Is Being Called an "Elitist" a Slur or a Compliment?
Indignation and gut-feelings aren't synonymous with informed perspectives.
Posted Oct 15, 2018
Do you agree that those in positions of authority, shaping our nations' history, destiny, and character, should be able to prove they can read and write above a sixth-grade level?
Should elected officials be able to form and understand complex sentences? In a perfect world, should they even be able to pass the test given to those who are currently applying for U.S. citizenship?
The test for citizenship includes questions about the history of our nation, on the implications of the separation of branches of the government, and on the rights that individuals have and do not have under the law.
Would you agree—to choose a random example—that a president of these United States should be able to construct, articulate, and comprehend a document of more than three pages, and be able to read that document aloud while demonstrating, through appropriate intonation, emphasis and facial expressions that he grasps the implication of what the document says?
Apparently, this marks me as an “elitist” when it comes to education. But, to those who accuse me of elitism, I want to borrow the words of Inigo Montoya from “The Princess Bride”: “You keep using that word. I do not think it means what you think it means."
If I’m an elitist when it comes to education, then so were my parents, neither of whom graduated from high school. They both left school after the eighth-grade to help support their large families.
But they were self-educated people who understood the value and significance of learning.
They wanted always to know everything about the world around them, meaning there were always books in the house and that they each read two newspapers a day. As a family, we went to museums, we all used the library, we watched the evening news together, and—this is the important part—we talked about it.
Because English was not their first language, they taught themselves mastery over two worlds of words and two cultures.
Believing in the significance of education does not mean you have to get a piece of paper saying you’ve graduated from anywhere—instead, it means showing evidence, in conversation, of why you should be allowed to sit at the grown-up’s table.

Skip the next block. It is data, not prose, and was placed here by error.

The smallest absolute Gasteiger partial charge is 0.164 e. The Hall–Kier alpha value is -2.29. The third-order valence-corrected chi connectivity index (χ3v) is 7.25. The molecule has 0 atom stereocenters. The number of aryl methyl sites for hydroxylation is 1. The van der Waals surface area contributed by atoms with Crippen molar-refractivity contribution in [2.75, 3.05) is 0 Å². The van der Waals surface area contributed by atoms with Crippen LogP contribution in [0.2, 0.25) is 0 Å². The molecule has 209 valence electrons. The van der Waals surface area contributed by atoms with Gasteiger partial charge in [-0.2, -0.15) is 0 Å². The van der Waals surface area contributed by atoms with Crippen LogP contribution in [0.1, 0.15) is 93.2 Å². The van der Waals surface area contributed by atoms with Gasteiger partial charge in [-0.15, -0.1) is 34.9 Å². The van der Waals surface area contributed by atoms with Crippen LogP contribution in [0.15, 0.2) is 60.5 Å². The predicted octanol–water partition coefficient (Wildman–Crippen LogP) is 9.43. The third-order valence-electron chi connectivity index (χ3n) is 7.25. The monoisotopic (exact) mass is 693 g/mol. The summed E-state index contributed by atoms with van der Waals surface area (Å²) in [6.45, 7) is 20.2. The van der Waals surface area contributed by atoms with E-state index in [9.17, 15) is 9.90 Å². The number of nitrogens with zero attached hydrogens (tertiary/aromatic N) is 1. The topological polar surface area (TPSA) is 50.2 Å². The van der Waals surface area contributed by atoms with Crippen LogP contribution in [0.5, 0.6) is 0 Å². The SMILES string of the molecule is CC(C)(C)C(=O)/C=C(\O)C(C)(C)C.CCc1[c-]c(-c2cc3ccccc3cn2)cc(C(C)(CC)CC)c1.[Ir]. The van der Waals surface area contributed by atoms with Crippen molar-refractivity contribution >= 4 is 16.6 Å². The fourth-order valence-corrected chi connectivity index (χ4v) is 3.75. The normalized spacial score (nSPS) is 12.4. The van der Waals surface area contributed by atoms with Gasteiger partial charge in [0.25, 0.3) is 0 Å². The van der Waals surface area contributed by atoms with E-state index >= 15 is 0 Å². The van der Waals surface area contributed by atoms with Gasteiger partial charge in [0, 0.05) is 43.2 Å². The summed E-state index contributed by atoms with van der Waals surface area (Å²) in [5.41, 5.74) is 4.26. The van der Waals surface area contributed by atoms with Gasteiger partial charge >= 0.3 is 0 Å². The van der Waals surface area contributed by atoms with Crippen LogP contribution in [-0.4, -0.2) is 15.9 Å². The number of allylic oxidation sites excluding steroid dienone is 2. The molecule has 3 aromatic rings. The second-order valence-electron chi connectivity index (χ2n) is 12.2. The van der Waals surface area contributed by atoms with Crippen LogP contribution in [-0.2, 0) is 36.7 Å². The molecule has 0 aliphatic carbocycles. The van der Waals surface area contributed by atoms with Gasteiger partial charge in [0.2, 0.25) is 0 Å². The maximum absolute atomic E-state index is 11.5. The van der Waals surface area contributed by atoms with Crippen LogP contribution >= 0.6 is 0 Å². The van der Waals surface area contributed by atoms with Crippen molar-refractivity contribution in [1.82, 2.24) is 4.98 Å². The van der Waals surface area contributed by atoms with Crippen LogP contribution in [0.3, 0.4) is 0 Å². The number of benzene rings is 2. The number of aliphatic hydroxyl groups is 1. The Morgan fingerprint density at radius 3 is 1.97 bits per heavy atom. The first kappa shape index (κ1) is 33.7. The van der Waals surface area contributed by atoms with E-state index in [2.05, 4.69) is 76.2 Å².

The grown-up’s table is where people who are widely informed can express their opinions and be treated with respect.
Emotional reactions, passionate indignation, and gut-feelings are not synonymous with widely informed opinions.
Nor should it be based on the company they keep or how much money they make. Money and wisdom do not always keep company.
Surrounding yourself with people who know what you don’t know can be helpful, but it’s only useful if you want to learn from them. Just having them stand next to you doesn’t necessarily make you smart, just as standing next to people who are rich won’t suddenly make you rich.
Think of it this way: people who are informed and intelligent can make the buffoons in their midst even seem more limited. Do you really want to be the most ignorant person in the Jeopardy line-up, standing next to somebody who answers all the questions when you know nothing?
You can’t subcontract out erudition. Yes, you can surround yourself with those who are more competent than you, but competency is not catching.
And why are the only people discussing our need for “populism” the same people that so-called populists would refer to as “elites”? Have I missed the aisle where colorful “Populism Rules!” t-shirts are available at Walmart? Why haven’t I seen bumper-stickers saying “You’ll have to pry my populism out of my cold, dead hands”?
Here’s my other question: Why has “elite” become a sneer in some contexts when it is still used as high praise in others?
As author Jim Carpenter puts it, “Populists speak almost reverently of ‘elite” military units, respectfully of ‘elite’ athletes, but disparagingly of ‘elite’ political, financial, cultural, and academic figures.”
America was founded on the concept of a nation with citizens sufficiently informed enough to want to sit at the grown-up’s table. There’s room enough for everybody. But you should read something about it before you find your seat.